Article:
IE 11 Not Supported

For optimal browsing, we recommend Chrome, Firefox or Safari browsers.

Nevada Secretary of State Wants $30M for a Voter Database

Secretary of State Cisco Aguilar is asking state lawmakers for approximately $30 million to help aid in establishing a statewide voter registration database that would modernize the way elections are administered.

(TNS) — Nevada Secretary of State Cisco Aguilar is asking state lawmakers for approximately $30 million to help aid in establishing a statewide voter registration database that would modernize the way elections are administered.

Signed into law during the 81st legislative session in 2021 — before Aguilar took office — Assembly Bill 422, had sought to create a centralized statewide database of registered voters known as the Voter Registration and Election Management Solution, or VREMS.

According to Aguilar, that's different from the current system where such information is kept on a county-by-county basis, putting workers in his office in frequent contact with county clerks.

In a final assessment issued by former Secretary of State Barbra Cegavske last year, she advised the VREMS system not be fully implemented until 2026 to ensure the project "not be rushed," while remaining a top priority.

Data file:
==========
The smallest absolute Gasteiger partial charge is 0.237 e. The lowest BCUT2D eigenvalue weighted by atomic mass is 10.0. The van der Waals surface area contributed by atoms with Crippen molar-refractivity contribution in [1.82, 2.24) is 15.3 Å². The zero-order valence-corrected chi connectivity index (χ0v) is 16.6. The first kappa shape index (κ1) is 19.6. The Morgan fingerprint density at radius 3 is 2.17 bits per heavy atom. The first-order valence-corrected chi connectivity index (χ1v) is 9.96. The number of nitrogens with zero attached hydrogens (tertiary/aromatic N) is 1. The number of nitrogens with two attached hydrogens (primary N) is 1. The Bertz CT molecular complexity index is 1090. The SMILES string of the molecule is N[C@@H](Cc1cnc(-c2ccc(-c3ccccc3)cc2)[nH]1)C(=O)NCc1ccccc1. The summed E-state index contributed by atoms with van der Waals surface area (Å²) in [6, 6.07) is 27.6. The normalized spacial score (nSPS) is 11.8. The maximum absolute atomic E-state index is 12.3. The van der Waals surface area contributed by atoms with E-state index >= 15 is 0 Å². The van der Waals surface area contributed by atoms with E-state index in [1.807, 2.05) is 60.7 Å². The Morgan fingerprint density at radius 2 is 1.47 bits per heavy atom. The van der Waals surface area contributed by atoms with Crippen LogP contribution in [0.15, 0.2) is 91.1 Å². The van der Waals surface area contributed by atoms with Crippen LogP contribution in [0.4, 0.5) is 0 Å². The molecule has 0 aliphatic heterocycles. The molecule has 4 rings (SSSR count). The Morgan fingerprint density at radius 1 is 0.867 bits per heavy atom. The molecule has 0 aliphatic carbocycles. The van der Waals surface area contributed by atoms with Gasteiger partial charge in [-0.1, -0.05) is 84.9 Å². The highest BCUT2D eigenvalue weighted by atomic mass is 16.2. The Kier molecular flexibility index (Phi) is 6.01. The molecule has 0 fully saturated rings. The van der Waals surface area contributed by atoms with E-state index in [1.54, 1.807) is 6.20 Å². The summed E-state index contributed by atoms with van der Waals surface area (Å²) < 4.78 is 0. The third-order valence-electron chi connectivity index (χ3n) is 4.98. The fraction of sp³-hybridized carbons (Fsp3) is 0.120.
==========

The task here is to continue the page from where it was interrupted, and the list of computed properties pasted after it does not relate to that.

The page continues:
The problem with that, Aguilar told the Sun, is that much of the technology being used for the database, such as source coding, could be obsolete by the time it's ready for use and thus costing the state more in the long run by continually playing catch-up.

"We are in a technology deficit, and trying to come out of that deficit is going to take a lot of work," Aguilar said. "In the private sector, four to six years is a world away. Things will be different. And we have to start now, because I think Nevada voters are demanding to have more information."

It's unclear how much the project has cost to date, as the budget for later phases remains under development, according to the secretary of state's website. The state however, did complete an initial "assessment" phase of the project, which was completed on budget for $432,380. In that same assessment issued by Cegavske last February, she noted it would cost about $12.7 million to build a custom VREMS system, which she called "untenable."

But coupled with the time crunch of implementing VREMS ahead of Nevada's Feb. 6, 2024, presidential primary and the sunk cost of moving to this "top-down" model, the one-time $30 million budget appropriation Aguilar is asking for is the most prudent solution for taxpayers, he said.

"We have worked very aggressively in our timing," Aguilar said. "But I think the team is committed to doing it because they know what the benefits are in the long term."

The switch to a VREMS system would potentially allow for voter outreach initiatives that simply aren't possible now, Aguilar maintained.

One such method that Aguilar mentioned was developing an app allowing citizens to track their ballot from the moment it's sent from the secretary of state's office. But the VREMS system will also create a data model that shows who is voting by which methods, and how those voters' needs can be met.